I absolutely love working with this age, and look forward to creating beautiful images for your family!
Following a cross country move like ours, the early months are spent establishing care with a new constellation of providers. I set up appointments in order of the indispensability of the service, beginning with a pediatrician for my daughter and working down the list: gynecologist, ophthalmologist, orthopedicologist, hair dresser (full transparency: I found the hairdresser first.) Finally, it was time to select a therapist. I’m happy and well. I see no contradiction between that and seeing a therapist. I think of it like going to gym, you wouldn’t stop exercising because you’re healthy, would you? Likewise, I reason, you don’t stop studying your mind and patterns of behavior because you’re in a good place.
I pulled up Psychology Today for their directory of therapists, put in my zip code and a litany of therapists appeared, each with a little promotional blurbs about how this one provides “a safe space, free of judgement” as well as “positive change” to his clients. The blurbs are largely indistinguishable from one another except the ones that deviate in an unfavorable way (i.e. the therapist that announces he doesn’t want clients, “coming to [him] to complain!”)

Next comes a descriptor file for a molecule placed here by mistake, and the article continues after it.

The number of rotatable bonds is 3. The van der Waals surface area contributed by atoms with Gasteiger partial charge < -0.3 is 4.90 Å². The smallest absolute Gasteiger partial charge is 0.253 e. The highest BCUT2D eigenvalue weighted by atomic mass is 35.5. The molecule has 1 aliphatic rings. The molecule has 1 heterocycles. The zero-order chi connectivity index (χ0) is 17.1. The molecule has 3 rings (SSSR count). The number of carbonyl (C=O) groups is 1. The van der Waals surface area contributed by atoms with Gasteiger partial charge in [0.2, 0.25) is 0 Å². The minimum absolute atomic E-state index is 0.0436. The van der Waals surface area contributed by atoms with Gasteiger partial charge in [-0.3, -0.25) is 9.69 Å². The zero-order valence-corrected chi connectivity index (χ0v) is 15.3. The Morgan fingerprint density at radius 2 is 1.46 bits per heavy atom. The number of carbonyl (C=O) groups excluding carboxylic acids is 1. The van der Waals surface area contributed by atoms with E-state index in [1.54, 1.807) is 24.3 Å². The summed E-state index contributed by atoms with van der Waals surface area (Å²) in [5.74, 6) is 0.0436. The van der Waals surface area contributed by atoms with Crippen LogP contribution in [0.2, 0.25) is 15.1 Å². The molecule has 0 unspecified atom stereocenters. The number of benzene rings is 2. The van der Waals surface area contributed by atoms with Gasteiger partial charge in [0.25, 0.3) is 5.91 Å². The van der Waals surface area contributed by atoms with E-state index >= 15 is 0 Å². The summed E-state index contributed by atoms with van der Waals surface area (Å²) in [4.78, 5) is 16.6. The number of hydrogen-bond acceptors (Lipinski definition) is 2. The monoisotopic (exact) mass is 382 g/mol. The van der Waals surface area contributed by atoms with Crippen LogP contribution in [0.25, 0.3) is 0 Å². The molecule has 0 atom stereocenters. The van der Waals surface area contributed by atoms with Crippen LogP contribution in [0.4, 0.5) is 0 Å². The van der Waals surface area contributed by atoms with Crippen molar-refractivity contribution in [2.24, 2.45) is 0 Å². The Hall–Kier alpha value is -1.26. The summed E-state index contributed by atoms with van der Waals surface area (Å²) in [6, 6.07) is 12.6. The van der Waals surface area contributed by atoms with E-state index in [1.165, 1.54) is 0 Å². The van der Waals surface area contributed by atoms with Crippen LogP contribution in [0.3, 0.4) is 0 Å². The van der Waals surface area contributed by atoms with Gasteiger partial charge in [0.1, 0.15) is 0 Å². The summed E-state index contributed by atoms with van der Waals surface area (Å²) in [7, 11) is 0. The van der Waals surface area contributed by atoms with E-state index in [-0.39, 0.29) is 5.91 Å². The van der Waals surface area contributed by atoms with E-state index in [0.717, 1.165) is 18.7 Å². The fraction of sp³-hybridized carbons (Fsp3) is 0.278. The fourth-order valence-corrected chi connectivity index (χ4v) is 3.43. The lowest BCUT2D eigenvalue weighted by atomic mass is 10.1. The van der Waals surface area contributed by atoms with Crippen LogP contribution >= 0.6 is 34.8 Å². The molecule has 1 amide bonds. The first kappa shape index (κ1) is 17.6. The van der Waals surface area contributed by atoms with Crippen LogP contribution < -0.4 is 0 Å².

I decide to inspect the photographs instead, I’m looking for some clue to understand more about each person, and therefore the therapeutic experience they will provide. A number of therapists use a cell phone photograph for their profile picture. The photographs are muddy and pixelated, a few were clearly originally photographs of them and some other, now cropped out person, largely although not wholly, absent. What does this communicate about the therapist? What clues does it give me, not only about their level of professionalism, but also about their ability to see themselves clearly? If their level of self-awareness in the two dimensional realm of the blurb (the most basic format of self-presentation) is this limited, what expectations can I have for these individuals to have the kind of self-knowledge to engage in the potentially dicey interpersonal complexities of a therapeutic relationship? I’m not hopeful.